||2002-SEP-25: CA: Temporary ban made permanent: Governor Gray
Davis signed a bill that places a permanent ban on reproductive cloning.
The previous law was due to expire at the start of 2003. Davis said: "There
is no other place in the nation where science and high-tech better
compliment each other. But we have to draw a clear line on the ethics of
this cutting-edge biotechnology. We are not ready to experiment with
human or reproductive cloning."
World: U.S. defeats world ban on human reproductive cloning: A
United Nations committee was poised to vote on a Franco-German proposal
to ban all human reproductive cloning. The U.S. with the support of over
30 other nations successfully delayed further discussion for a year. The
U.S. wants the proposal extended to ban therapeutic cloning as well.
George Annas, professor of public health and bioethics at Boston
University called the decision "a shame." He said: "The
delay will give France and Germany another year to persuade people that
there is something worthwhile in research cloning, and that you can
conduct such research without making babies. As research cloning is now
already under way in many parts of the world including the United
States, the delay means that scientists everywhere including in the
United States can continue such research for at least another year."
||2002-DEC-26: Bermuda: Probable hoax: first human clone born:
Clonaid, a private company linked to the Raelian religious group,
states that a healthy, 7-pound girl, "Eve" was born. The cloning was
allegedly done because the woman's husband was infertile. The DNA came
from the baby's mother, a 31 year old American woman. Clonaid hopes to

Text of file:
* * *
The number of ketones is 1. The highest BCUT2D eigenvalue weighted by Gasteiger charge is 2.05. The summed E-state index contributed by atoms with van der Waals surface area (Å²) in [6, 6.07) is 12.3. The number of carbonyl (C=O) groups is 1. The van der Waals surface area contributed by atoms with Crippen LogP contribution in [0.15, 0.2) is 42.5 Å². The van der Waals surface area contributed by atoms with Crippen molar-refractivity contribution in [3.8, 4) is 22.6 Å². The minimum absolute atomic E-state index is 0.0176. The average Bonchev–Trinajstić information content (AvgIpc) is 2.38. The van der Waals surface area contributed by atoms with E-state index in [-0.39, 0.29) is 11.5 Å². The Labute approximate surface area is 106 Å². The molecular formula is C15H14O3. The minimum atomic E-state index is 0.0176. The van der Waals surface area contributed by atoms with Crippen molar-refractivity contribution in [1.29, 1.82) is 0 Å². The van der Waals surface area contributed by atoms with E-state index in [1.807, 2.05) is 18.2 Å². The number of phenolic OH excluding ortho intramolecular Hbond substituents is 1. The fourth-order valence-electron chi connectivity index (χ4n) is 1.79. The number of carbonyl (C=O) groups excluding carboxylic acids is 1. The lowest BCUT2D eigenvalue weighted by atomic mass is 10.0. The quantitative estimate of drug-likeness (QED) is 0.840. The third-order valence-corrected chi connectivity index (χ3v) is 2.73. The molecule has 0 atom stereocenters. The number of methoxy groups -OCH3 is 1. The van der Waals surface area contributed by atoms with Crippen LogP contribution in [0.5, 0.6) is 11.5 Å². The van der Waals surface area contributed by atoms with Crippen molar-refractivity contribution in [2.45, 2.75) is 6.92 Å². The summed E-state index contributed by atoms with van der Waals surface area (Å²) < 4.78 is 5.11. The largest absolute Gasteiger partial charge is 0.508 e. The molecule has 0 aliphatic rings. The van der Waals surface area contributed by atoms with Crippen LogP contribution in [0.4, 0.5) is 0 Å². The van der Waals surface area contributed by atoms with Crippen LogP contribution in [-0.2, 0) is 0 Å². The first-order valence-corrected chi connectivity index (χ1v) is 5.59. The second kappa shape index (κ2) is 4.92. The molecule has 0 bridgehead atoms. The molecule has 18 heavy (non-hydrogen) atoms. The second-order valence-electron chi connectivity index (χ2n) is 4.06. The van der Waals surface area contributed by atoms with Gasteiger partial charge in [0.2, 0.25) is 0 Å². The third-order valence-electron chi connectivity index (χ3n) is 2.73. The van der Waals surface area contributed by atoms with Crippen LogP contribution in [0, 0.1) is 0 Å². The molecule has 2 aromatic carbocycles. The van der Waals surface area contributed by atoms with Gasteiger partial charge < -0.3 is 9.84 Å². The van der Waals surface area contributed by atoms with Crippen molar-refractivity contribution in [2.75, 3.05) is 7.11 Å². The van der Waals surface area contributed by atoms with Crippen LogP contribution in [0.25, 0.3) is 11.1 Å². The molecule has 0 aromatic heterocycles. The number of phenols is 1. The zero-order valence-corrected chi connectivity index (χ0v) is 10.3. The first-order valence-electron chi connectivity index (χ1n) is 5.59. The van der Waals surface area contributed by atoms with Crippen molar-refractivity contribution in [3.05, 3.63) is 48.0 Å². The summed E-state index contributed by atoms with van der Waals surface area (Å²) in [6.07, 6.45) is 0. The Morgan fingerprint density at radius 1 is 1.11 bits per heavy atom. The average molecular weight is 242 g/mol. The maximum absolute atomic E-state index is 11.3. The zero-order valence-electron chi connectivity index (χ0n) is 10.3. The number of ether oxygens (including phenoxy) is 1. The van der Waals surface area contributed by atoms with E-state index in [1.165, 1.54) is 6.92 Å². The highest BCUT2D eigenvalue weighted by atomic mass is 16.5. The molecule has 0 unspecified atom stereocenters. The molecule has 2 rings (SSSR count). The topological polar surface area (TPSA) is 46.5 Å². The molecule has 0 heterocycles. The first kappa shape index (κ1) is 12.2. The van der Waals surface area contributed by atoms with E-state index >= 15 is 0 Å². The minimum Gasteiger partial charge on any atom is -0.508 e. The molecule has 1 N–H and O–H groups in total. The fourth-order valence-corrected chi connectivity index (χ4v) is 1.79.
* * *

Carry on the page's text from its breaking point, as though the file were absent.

have twenty more births during 2003. Most observers were either outraged
at the news, or very skeptical that it was more than a publicity stunt.
No proof that the event actually happened has ever been released. 15|
More detailed and comprehensive media accounts on reproductive and therapeutic cloning
are available at:
http://www.bioexchange.com/ It "is a science network of specialized
e-marketplaces, value-added information & resources, and industry-specific
||Americans to Ban Cloning, at:
http://www.cloninginformation.org/ This group "promote a global, comprehensive ban on human [therapeutic
and reproductive] cloning."
"Cloned Dolly has arthritis," CNN.com, 2002-JAN-4, at:
Ted Agres & Eugene Russo, "Cloning Controversy Re-emerges in US.
Announced creation of human embryos sparks debate among scientists and
lawmakers," The Scientist, 2002-JAN-7. at:
Tom Abate, "State panel backs cloning for research, but not babies," San
Francisco Chronicle, 2002-JAN-11, at:
Rick Weiss & Ceci Connolly, "Experts Urge Ban On Cloned Babies. But
Panel Backs Embryo Research," Washington Post, 2002-JAN-19, Page A01,
Dan Vergano, "Clone scientists produce copy cat," USA Today,
John Pain, "Cloning ban not likely to pass," The Associated
Press, 2002-MAR-23, at:
- John Cheves, "Senate vote goes against cloning
ban. Threat to research ends as bill dies for this session,"
Herald-Leader, 2002-MAR-30, at:
Kavitha S Daniel, "Human cloning project
claims progress," Gulf News, 2002-APR-3, at:
Amanda Onion, "Unlikely Story? Failed Monkey
Clonings Cast Doubt on Human Cloning Claim," ABC News, 2002-APR-9, at:
"Cloned baby cancer warning," BBC News, 2002-APR-10, at:
"Rare pig cloned in single cycle," New Scientists, 2002-APR-23,
"Cloning ban passes through House of Representatives," Australian
Broadcast Corporation News, 2002-AUG-29, at:
"New law makes permanent a ban on human cloning," Sacramento
Business Journal, 2002-SEP-25, at:
- "World cloning ban delayed," ONE
"First Human Clone," The Reproductive Cloning Network at:
Copyright ©2002 to 2004 incl. by Ontario Consultants on
Last updated 2004-FEB-16
Author: Bruce A Robinson